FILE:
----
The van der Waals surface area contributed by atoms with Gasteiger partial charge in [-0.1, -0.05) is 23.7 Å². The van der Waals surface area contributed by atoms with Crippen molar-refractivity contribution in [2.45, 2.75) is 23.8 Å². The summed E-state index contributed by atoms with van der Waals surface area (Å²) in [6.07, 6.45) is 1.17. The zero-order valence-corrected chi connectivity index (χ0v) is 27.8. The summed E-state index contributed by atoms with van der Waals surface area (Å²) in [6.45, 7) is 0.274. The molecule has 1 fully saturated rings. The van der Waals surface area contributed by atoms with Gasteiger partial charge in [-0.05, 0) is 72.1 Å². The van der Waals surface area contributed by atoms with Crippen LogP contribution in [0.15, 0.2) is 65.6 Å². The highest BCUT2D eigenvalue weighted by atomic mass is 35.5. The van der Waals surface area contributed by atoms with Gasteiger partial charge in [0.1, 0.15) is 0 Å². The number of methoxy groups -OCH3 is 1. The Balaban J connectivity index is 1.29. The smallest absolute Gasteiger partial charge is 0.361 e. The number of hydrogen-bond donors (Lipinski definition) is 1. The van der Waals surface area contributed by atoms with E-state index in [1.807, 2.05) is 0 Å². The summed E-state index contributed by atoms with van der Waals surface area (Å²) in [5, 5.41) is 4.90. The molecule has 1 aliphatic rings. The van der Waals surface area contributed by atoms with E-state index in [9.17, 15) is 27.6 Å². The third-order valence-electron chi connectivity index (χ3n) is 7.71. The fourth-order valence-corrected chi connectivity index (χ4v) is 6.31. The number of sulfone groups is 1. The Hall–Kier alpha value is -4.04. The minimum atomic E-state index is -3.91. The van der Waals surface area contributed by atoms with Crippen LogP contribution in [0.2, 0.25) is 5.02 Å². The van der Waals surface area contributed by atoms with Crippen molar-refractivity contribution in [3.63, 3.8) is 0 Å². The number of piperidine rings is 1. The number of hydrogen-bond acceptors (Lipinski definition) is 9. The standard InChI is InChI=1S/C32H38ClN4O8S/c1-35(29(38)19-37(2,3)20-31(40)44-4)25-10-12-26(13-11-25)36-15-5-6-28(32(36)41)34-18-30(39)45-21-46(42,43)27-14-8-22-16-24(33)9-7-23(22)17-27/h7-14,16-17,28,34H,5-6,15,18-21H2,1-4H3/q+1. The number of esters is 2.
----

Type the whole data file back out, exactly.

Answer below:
The van der Waals surface area contributed by atoms with Gasteiger partial charge in [-0.1, -0.05) is 23.7 Å². The van der Waals surface area contributed by atoms with Crippen molar-refractivity contribution in [2.45, 2.75) is 23.8 Å². The summed E-state index contributed by atoms with van der Waals surface area (Å²) in [6.07, 6.45) is 1.17. The zero-order valence-corrected chi connectivity index (χ0v) is 27.8. The summed E-state index contributed by atoms with van der Waals surface area (Å²) in [6.45, 7) is 0.274. The molecule has 1 fully saturated rings. The van der Waals surface area contributed by atoms with Gasteiger partial charge in [-0.05, 0) is 72.1 Å². The van der Waals surface area contributed by atoms with Crippen LogP contribution in [0.15, 0.2) is 65.6 Å². The highest BCUT2D eigenvalue weighted by atomic mass is 35.5. The van der Waals surface area contributed by atoms with Gasteiger partial charge in [0.1, 0.15) is 0 Å². The number of methoxy groups -OCH3 is 1. The Balaban J connectivity index is 1.29. The smallest absolute Gasteiger partial charge is 0.361 e. The number of hydrogen-bond donors (Lipinski definition) is 1. The van der Waals surface area contributed by atoms with E-state index in [1.807, 2.05) is 0 Å². The summed E-state index contributed by atoms with van der Waals surface area (Å²) in [5, 5.41) is 4.90. The molecule has 1 aliphatic rings. The van der Waals surface area contributed by atoms with E-state index in [9.17, 15) is 27.6 Å². The third-order valence-electron chi connectivity index (χ3n) is 7.71. The fourth-order valence-corrected chi connectivity index (χ4v) is 6.31. The number of sulfone groups is 1. The Hall–Kier alpha value is -4.04. The minimum atomic E-state index is -3.91. The van der Waals surface area contributed by atoms with Crippen LogP contribution in [0.2, 0.25) is 5.02 Å². The van der Waals surface area contributed by atoms with Crippen molar-refractivity contribution in [3.63, 3.8) is 0 Å². The number of piperidine rings is 1. The number of hydrogen-bond acceptors (Lipinski definition) is 9. The standard InChI is InChI=1S/C32H38ClN4O8S/c1-35(29(38)19-37(2,3)20-31(40)44-4)25-10-12-26(13-11-25)36-15-5-6-28(32(36)41)34-18-30(39)45-21-46(42,43)27-14-8-22-16-24(33)9-7-23(22)17-27/h7-14,16-17,28,34H,5-6,15,18-21H2,1-4H3/q+1. The number of esters is 2.